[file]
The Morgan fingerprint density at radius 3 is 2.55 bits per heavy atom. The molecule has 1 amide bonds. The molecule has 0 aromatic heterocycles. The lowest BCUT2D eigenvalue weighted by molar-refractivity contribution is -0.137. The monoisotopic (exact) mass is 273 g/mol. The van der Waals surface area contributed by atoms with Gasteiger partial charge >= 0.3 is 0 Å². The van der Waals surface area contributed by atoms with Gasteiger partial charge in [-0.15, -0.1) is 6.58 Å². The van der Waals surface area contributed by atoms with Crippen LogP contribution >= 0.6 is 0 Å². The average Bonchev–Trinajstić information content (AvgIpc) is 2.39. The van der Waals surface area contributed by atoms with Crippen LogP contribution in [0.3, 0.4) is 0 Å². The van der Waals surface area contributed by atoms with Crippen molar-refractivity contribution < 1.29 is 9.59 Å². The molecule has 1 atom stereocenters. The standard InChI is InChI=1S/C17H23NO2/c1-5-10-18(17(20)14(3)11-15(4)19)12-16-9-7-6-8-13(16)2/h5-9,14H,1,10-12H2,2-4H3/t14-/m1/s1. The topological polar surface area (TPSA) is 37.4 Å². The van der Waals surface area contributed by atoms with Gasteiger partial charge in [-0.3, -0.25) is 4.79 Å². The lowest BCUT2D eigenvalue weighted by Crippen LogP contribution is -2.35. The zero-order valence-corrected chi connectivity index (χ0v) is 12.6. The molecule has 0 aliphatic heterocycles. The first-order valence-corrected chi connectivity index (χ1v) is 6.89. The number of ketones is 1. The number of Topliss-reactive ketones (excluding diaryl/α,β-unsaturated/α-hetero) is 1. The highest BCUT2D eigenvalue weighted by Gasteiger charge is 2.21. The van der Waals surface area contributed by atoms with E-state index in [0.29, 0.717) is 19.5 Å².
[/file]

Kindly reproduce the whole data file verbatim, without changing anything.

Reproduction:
The Morgan fingerprint density at radius 3 is 2.55 bits per heavy atom. The molecule has 1 amide bonds. The molecule has 0 aromatic heterocycles. The lowest BCUT2D eigenvalue weighted by molar-refractivity contribution is -0.137. The monoisotopic (exact) mass is 273 g/mol. The van der Waals surface area contributed by atoms with Gasteiger partial charge >= 0.3 is 0 Å². The van der Waals surface area contributed by atoms with Gasteiger partial charge in [-0.15, -0.1) is 6.58 Å². The van der Waals surface area contributed by atoms with Crippen LogP contribution >= 0.6 is 0 Å². The average Bonchev–Trinajstić information content (AvgIpc) is 2.39. The van der Waals surface area contributed by atoms with Crippen LogP contribution in [0.3, 0.4) is 0 Å². The van der Waals surface area contributed by atoms with Crippen molar-refractivity contribution < 1.29 is 9.59 Å². The molecule has 1 atom stereocenters. The standard InChI is InChI=1S/C17H23NO2/c1-5-10-18(17(20)14(3)11-15(4)19)12-16-9-7-6-8-13(16)2/h5-9,14H,1,10-12H2,2-4H3/t14-/m1/s1. The topological polar surface area (TPSA) is 37.4 Å². The van der Waals surface area contributed by atoms with Gasteiger partial charge in [-0.3, -0.25) is 4.79 Å². The lowest BCUT2D eigenvalue weighted by Crippen LogP contribution is -2.35. The zero-order valence-corrected chi connectivity index (χ0v) is 12.6. The molecule has 0 aliphatic heterocycles. The first-order valence-corrected chi connectivity index (χ1v) is 6.89. The number of ketones is 1. The number of Topliss-reactive ketones (excluding diaryl/α,β-unsaturated/α-hetero) is 1. The highest BCUT2D eigenvalue weighted by Gasteiger charge is 2.21. The van der Waals surface area contributed by atoms with E-state index in [0.29, 0.717) is 19.5 Å².